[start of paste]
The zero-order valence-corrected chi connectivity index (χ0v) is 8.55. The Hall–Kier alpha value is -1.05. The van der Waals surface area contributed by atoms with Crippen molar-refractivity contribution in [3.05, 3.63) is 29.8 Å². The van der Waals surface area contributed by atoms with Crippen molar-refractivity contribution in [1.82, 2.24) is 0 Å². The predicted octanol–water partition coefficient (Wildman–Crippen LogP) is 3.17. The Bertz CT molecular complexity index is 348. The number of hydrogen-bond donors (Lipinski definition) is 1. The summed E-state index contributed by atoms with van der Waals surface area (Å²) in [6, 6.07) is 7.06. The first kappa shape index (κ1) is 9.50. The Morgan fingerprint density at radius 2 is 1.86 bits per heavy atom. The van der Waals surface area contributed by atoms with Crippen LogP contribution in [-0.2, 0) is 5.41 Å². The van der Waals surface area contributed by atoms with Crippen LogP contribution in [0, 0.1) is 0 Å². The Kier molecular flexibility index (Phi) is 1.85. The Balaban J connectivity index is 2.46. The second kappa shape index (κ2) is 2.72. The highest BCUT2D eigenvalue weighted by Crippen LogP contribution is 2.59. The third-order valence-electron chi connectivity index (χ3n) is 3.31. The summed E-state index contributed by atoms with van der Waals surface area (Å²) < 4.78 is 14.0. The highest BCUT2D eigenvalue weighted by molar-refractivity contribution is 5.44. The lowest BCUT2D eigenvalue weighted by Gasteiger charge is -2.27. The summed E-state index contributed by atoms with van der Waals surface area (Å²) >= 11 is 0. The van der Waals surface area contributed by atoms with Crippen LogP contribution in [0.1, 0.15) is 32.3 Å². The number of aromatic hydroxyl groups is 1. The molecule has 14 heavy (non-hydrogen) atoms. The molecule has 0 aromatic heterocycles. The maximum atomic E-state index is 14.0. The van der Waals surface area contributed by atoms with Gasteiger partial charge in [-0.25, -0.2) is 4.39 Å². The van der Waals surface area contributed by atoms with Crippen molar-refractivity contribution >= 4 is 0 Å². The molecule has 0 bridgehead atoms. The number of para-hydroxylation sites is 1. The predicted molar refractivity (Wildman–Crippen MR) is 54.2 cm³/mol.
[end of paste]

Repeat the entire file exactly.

The zero-order valence-corrected chi connectivity index (χ0v) is 8.55. The Hall–Kier alpha value is -1.05. The van der Waals surface area contributed by atoms with Crippen molar-refractivity contribution in [3.05, 3.63) is 29.8 Å². The van der Waals surface area contributed by atoms with Crippen molar-refractivity contribution in [1.82, 2.24) is 0 Å². The predicted octanol–water partition coefficient (Wildman–Crippen LogP) is 3.17. The Bertz CT molecular complexity index is 348. The number of hydrogen-bond donors (Lipinski definition) is 1. The summed E-state index contributed by atoms with van der Waals surface area (Å²) in [6, 6.07) is 7.06. The first kappa shape index (κ1) is 9.50. The Morgan fingerprint density at radius 2 is 1.86 bits per heavy atom. The van der Waals surface area contributed by atoms with Crippen LogP contribution in [-0.2, 0) is 5.41 Å². The van der Waals surface area contributed by atoms with Crippen LogP contribution in [0, 0.1) is 0 Å². The Kier molecular flexibility index (Phi) is 1.85. The Balaban J connectivity index is 2.46. The second kappa shape index (κ2) is 2.72. The highest BCUT2D eigenvalue weighted by Crippen LogP contribution is 2.59. The third-order valence-electron chi connectivity index (χ3n) is 3.31. The summed E-state index contributed by atoms with van der Waals surface area (Å²) < 4.78 is 14.0. The highest BCUT2D eigenvalue weighted by molar-refractivity contribution is 5.44. The lowest BCUT2D eigenvalue weighted by Gasteiger charge is -2.27. The summed E-state index contributed by atoms with van der Waals surface area (Å²) >= 11 is 0. The van der Waals surface area contributed by atoms with Crippen LogP contribution in [0.1, 0.15) is 32.3 Å². The number of aromatic hydroxyl groups is 1. The molecule has 14 heavy (non-hydrogen) atoms. The molecule has 0 aromatic heterocycles. The maximum atomic E-state index is 14.0. The van der Waals surface area contributed by atoms with Gasteiger partial charge in [-0.25, -0.2) is 4.39 Å². The van der Waals surface area contributed by atoms with Crippen molar-refractivity contribution >= 4 is 0 Å². The molecule has 0 bridgehead atoms. The number of para-hydroxylation sites is 1. The predicted molar refractivity (Wildman–Crippen MR) is 54.2 cm³/mol.